Spring semester at William Jewell College means a lot of things for seniors, but for Pryor Leadership Fellows, it means it’s time to start the legacy project for 2021. This year the group decided on funding and turning a shipping container into a functioning learning center for MO Hives, with hopes for completion in early May.
MO Hives is a local nonprofit that Legacy project champions, Kylee Newton, senior accounting and nonprofit leadership, and Megan Sprague, senior psychological science and nonprofit leadership major, interned with during the summer and fall. Founded in Kansas City in 2019, MO Hives works to bring education and excitement back to the honey bee.
“By creating a healthy urban apiary model that can be duplicated in other Missouri cities, MO Hives KC will inspire communities, provide experiential learning opportunities, amplify community garden yields, increase bee populations, and beautify previously blighted property,” MO Hives shared on their website.
Newton and Sprague both fell in love with MO Hives and their mission.
“I was first exposed to MO Hives KC in my fundraising class here at Jewell,” Newton said. “I immediately connected with their mission to restore the bee population and make an environmental impact in KC. The founders of this amazing organization are making small strides everyday that have a huge impact.”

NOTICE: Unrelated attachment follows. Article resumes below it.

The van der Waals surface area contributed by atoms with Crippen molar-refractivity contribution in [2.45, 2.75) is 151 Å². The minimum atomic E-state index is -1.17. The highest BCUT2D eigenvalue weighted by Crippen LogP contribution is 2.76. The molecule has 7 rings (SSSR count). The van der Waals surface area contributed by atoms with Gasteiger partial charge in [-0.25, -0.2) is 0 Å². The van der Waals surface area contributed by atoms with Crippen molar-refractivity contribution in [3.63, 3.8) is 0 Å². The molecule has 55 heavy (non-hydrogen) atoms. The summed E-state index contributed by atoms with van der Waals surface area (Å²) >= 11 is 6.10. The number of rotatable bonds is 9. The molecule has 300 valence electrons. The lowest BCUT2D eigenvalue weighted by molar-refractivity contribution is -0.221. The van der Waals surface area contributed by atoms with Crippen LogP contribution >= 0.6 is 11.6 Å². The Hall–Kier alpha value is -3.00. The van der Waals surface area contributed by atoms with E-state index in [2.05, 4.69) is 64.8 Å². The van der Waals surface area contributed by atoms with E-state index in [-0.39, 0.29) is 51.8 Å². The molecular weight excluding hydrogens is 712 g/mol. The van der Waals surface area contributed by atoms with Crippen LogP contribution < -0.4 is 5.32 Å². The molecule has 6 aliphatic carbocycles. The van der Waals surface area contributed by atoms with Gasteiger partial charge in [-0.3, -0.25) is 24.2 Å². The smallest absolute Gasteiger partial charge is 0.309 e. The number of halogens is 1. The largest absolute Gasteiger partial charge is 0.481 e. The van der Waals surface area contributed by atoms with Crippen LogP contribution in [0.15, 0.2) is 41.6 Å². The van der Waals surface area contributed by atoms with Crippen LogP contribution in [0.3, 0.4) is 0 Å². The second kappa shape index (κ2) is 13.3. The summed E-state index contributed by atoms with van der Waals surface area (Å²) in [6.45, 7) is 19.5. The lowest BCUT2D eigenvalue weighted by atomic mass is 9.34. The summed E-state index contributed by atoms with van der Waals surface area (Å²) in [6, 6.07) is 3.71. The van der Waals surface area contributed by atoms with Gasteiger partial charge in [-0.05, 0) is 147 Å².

2021 Pryor fellows wanted to choose a project involving education, as COVID-19 has greatly impacted the freedom and productivity in the Kansas City education system. After this home base is built, it can be utilized for storage, field trips and community gatherings. The group hopes that this base will be a beneficial space for not only young students but the whole KC area.
On top of transforming the inside of the shipping container, Pryor Fellows are working to build a 12-foot surrounding deck with wheelchair access in order to support an outdoor gathering area. The goal is to use as many recycled and sustainable resources as possible – from seats to hooks – so Pryor can stay within budget and have a better environmental impact.
“This project will impact everyone in the community,” Newton said. “Bees are vital. Pollinators impact the air we breathe, the beauty we see, and the food we eat. MO Hives is creating a space to sustain and grow the pollinator population. The completion of our outdoor education center will also open the door for opportunities to learn about bees and sustainable agriculture. This initiative will bring STEM back into the community.”
The fundraising and logistics committees have started a GoFundMe and designed shirts to raise a goal amount of $12,000. The group is also looking at hosting a larger event once the weather improves. The event would possibly involve food trucks and outdoor lawn games around the quad. Pryor Fellows plan to finish fundraising by mid-April, so the group can break ground on the project by the end of the month.